Disadvantages of Ballasts
What are Ballasts?
Ballasts are a type of foundation that is designed to not penetrate into the ground. Instead, heavy materials such as loose stones in containers or concrete blocks are fixed to the PV panels to ensure they stay firmly in place, and in contact with the ground.
Ballasts Are Best Suited To:
Ballast is best used in locations where solar panel farm ground issues mean it's too soft or sensitive to stand drilling for pilings.
Advantages of Ballasts
- Fast, and simple to install and remove
- Great at providing enough weight to stabilise heavy PV tracks
- Ballast allows drainage which prevents your pV farmland from flooding
- Can be laid directly on hard surfaces like rock
- Can help to minimise the impact of earthquakes on your PV equipment
- Ballast takes up more square footage than piling because it's placed directly on the ground.
- Ballast can affect plant growth, due to soil compaction making them unsuitable for solar PV farms using the Agrivoltaics method.
- Ballast can be expensive to buy, install and also repair.
- Ballast can be responsible for noise pollution if substances like concrete or glass are used.
Disadvantages of Pile Foundation for solar PV farm design
What Is Pilling?
Pilling is a type of foundation that is used in Solar Farm Designs that require holes to be drilled into the ground. Then columns known as piles are usually made from steel or concrete and are fitted into the holes, to which the PV panel tracks can be suspended.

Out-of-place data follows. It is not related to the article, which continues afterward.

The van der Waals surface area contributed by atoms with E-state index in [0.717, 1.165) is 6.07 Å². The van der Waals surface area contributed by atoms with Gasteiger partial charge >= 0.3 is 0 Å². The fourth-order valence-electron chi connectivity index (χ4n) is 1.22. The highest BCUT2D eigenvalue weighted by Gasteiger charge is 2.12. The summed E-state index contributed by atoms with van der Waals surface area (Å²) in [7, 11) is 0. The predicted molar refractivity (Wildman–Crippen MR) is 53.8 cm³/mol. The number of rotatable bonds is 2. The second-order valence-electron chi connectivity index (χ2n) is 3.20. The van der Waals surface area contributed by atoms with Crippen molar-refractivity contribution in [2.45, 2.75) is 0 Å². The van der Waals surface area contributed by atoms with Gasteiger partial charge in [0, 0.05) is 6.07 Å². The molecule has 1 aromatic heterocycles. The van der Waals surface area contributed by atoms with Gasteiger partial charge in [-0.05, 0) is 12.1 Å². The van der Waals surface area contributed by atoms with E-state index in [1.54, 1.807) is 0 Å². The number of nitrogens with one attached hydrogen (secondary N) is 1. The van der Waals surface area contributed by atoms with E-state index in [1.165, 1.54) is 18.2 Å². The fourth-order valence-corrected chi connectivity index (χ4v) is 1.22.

Pilling is best suited to:
Areas with limited ground space, as well as locations with deep bedrock or other types of problematic soil conditions.
Advantages of Pile Foundation for solar PV farm design
- Piles can be ordered to fit just about any type of specification, making them a very flexible option.
- Piling can be a fast process because piles can be bought precast
- Pilling is a cost and space-effective option for large plots of land, such as those used in solar PV farms.
- Pilling is a tidy and effective way of making PV foundations
- Pilling allows for duel usage of the land in line with Agrivoltaics-where land is used both to farm solar energy and to grow crops at the same time.
- Piling installation can be more expensive and time-consuming because they require heavy equipment
- Pilling does not suit all soil conditions.
- Pilling may not be compliant with local regulations - it's important to check before you install them
- Installing pilling can impact neighbouring structures.
So which is better for solar farm use, ballast vs pilling?
As you can see from the information above, there are a wealth of advantages and disadvantages to using both ballast and piling as foundations for a PV farm. However, it is worth noting that, unlike ballast, pilling does allow solar panels to be fixed over crops as they grow, without limiting their development. In this way, pilling is usually a better solution for PV farms using the Agrivoltaics of duel approach of farming solar energy while also growing crops simultaneously.